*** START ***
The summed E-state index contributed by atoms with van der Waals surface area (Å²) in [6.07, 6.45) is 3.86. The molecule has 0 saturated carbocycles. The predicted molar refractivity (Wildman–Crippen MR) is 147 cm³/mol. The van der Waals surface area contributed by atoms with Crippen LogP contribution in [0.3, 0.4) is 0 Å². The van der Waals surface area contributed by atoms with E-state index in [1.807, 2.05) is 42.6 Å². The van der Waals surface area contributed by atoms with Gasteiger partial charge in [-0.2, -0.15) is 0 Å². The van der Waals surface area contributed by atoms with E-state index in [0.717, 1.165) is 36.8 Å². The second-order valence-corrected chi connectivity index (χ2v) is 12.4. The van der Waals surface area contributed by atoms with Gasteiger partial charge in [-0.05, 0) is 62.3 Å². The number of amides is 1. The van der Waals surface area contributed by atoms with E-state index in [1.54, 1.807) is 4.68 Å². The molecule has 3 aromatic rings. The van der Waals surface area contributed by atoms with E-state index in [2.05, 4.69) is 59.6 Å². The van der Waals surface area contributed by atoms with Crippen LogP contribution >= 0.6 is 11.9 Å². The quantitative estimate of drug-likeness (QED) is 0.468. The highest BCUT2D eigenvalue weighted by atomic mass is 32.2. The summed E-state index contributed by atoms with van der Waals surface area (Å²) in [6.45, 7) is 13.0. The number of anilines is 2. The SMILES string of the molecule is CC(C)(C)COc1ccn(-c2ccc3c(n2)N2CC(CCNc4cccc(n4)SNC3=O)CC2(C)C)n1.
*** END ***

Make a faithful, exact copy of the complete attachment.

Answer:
The summed E-state index contributed by atoms with van der Waals surface area (Å²) in [6.07, 6.45) is 3.86. The molecule has 0 saturated carbocycles. The predicted molar refractivity (Wildman–Crippen MR) is 147 cm³/mol. The van der Waals surface area contributed by atoms with Crippen LogP contribution in [0.3, 0.4) is 0 Å². The van der Waals surface area contributed by atoms with E-state index in [1.807, 2.05) is 42.6 Å². The van der Waals surface area contributed by atoms with Gasteiger partial charge in [-0.2, -0.15) is 0 Å². The van der Waals surface area contributed by atoms with E-state index in [0.717, 1.165) is 36.8 Å². The second-order valence-corrected chi connectivity index (χ2v) is 12.4. The van der Waals surface area contributed by atoms with Gasteiger partial charge in [-0.05, 0) is 62.3 Å². The number of amides is 1. The van der Waals surface area contributed by atoms with E-state index in [1.54, 1.807) is 4.68 Å². The molecule has 3 aromatic rings. The van der Waals surface area contributed by atoms with E-state index in [2.05, 4.69) is 59.6 Å². The van der Waals surface area contributed by atoms with Crippen LogP contribution >= 0.6 is 11.9 Å². The quantitative estimate of drug-likeness (QED) is 0.468. The highest BCUT2D eigenvalue weighted by atomic mass is 32.2. The summed E-state index contributed by atoms with van der Waals surface area (Å²) in [6.45, 7) is 13.0. The number of anilines is 2. The SMILES string of the molecule is CC(C)(C)COc1ccn(-c2ccc3c(n2)N2CC(CCNc4cccc(n4)SNC3=O)CC2(C)C)n1.